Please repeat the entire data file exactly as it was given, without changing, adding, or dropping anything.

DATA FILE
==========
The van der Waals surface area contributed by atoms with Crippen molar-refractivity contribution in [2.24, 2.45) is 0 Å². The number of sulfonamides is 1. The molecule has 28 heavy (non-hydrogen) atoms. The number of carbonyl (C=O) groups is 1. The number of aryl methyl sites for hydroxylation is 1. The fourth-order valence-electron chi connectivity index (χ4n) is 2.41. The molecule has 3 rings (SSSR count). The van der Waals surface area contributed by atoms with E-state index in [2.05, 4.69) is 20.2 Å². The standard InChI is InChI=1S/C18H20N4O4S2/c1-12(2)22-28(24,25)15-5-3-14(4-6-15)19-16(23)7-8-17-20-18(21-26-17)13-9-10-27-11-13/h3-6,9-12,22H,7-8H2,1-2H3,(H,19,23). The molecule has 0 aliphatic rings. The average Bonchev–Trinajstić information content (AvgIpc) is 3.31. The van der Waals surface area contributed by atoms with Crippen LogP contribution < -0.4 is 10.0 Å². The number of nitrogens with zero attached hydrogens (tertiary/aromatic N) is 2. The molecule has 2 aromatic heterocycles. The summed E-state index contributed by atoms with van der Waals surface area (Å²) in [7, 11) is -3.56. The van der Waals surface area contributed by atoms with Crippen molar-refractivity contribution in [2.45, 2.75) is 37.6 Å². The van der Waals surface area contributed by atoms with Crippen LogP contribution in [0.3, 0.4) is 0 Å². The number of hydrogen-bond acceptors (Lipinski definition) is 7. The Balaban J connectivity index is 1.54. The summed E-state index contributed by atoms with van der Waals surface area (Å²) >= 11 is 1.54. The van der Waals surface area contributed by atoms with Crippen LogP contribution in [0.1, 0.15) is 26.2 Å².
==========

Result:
The van der Waals surface area contributed by atoms with Crippen molar-refractivity contribution in [2.24, 2.45) is 0 Å². The number of sulfonamides is 1. The molecule has 28 heavy (non-hydrogen) atoms. The number of carbonyl (C=O) groups is 1. The number of aryl methyl sites for hydroxylation is 1. The fourth-order valence-electron chi connectivity index (χ4n) is 2.41. The molecule has 3 rings (SSSR count). The van der Waals surface area contributed by atoms with E-state index in [2.05, 4.69) is 20.2 Å². The standard InChI is InChI=1S/C18H20N4O4S2/c1-12(2)22-28(24,25)15-5-3-14(4-6-15)19-16(23)7-8-17-20-18(21-26-17)13-9-10-27-11-13/h3-6,9-12,22H,7-8H2,1-2H3,(H,19,23). The molecule has 0 aliphatic rings. The average Bonchev–Trinajstić information content (AvgIpc) is 3.31. The van der Waals surface area contributed by atoms with Crippen LogP contribution < -0.4 is 10.0 Å². The number of nitrogens with zero attached hydrogens (tertiary/aromatic N) is 2. The molecule has 2 aromatic heterocycles. The summed E-state index contributed by atoms with van der Waals surface area (Å²) in [7, 11) is -3.56. The van der Waals surface area contributed by atoms with Crippen molar-refractivity contribution in [2.45, 2.75) is 37.6 Å². The van der Waals surface area contributed by atoms with Crippen LogP contribution in [0.3, 0.4) is 0 Å². The number of hydrogen-bond acceptors (Lipinski definition) is 7. The Balaban J connectivity index is 1.54. The summed E-state index contributed by atoms with van der Waals surface area (Å²) >= 11 is 1.54. The van der Waals surface area contributed by atoms with Crippen LogP contribution in [0.1, 0.15) is 26.2 Å².